Overshadowed by the power of tacos, tortas don’t often get their due as one of Mexico’s notable contributions to the world of handheld foods. We would like to take a moment to fix that.
Any number of shops across the country can make a mean torta, which will generally fill you up for just a few bucks. But today, we're talking about restaurant-quality tortas. These Mexican restaurants have taken the traditional torta template and upgraded it with high-quality braised meats, inventive toppings and more.
The bread. The telera, a crusty-on-the-outside, soft-on-the-inside roll, is the best vehicle for any torta, though you'll also see the very similar bolillo roll. In many cases, it's split, spread with butter or lard and griddled before the toppings are added.
The filling. Carnitas or fried cutlet Milanesa, chorizo or ham—all sorts of meats can anchor a torta, but just as essential is what's on top: cheese, jalapeños, refried beans and a litany of vegetables.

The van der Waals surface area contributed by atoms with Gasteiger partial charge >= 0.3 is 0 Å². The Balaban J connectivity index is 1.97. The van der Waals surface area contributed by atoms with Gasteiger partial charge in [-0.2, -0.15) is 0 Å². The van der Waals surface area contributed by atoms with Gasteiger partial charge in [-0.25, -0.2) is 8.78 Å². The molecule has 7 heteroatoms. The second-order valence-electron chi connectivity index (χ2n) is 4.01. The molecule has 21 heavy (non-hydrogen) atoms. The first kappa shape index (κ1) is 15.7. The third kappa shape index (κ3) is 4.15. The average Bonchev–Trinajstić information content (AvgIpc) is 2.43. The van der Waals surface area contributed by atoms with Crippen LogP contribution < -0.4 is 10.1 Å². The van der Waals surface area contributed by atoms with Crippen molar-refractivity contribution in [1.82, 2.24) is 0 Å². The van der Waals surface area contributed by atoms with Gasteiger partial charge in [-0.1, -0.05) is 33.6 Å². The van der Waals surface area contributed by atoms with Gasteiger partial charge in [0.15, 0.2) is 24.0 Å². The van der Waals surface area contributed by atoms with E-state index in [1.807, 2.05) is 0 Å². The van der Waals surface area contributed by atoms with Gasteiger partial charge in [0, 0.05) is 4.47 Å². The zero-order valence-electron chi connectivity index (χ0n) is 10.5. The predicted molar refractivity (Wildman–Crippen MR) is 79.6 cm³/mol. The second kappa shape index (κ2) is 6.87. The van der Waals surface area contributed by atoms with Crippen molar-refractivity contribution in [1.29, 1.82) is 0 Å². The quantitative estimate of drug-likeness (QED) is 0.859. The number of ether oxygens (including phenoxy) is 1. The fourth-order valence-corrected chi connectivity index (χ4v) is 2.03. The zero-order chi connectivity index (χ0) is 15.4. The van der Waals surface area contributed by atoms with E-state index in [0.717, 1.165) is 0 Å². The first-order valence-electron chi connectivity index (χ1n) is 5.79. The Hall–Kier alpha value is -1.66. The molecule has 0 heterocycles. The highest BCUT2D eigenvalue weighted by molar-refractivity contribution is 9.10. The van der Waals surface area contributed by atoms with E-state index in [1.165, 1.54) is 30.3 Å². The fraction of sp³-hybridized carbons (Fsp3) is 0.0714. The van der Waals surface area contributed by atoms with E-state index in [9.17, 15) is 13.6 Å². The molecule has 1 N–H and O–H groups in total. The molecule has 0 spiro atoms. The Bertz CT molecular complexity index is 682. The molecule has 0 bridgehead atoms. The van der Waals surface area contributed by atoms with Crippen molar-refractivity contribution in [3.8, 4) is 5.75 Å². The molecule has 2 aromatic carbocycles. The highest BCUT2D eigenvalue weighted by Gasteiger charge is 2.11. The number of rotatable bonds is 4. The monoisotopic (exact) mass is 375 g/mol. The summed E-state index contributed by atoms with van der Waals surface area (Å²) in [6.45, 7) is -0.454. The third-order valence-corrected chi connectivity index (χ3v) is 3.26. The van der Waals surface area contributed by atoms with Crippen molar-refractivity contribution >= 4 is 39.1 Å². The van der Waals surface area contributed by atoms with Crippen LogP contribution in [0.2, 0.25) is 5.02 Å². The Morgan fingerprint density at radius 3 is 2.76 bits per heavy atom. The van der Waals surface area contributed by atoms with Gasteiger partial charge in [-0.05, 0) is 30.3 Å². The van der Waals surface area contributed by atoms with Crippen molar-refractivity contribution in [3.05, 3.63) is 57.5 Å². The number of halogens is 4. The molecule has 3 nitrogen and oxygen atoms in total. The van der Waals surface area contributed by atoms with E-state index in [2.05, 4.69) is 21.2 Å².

Where to get it:
Oyamel, Washington, DC. The acclaimed Spanish chef José Andrés serves a number of tortas at his Penn Quarter Mexican restaurant, including the Milanesa de Pollo (breaded chicken, chipotle mole, frijoles, avocado) and the Lengua (thinly sliced beef tongue, pickled chayote squash, pasilla chile sauce, spiced mayonnaise).
Xoco and Tortas Frontera, Chicago. Rick Bayless is a household name in Chicago, thanks to his beloved Mexican restaurants Topolobampo and Frontera Grill. At his two more casual offshoots, the tortas are as sophisticated as they come. Particularly notable: the Garlic Shrimp (with poblano rajas, goat cheese, black beans and wild arugula) and the Pepito (braised short rib, Jack cheese, black beans, pickled jalapeño).
Nopalito, San Francisco. At their recently opened Inner Sunset location, this modern Mexican favorite has a full menu of tortas on fresh-baked bread, including the Chilorio (shredded pork in adobo, refried beans avocado, and more) and the Pambazo (a torta variation fully dipped in a red chile sauce).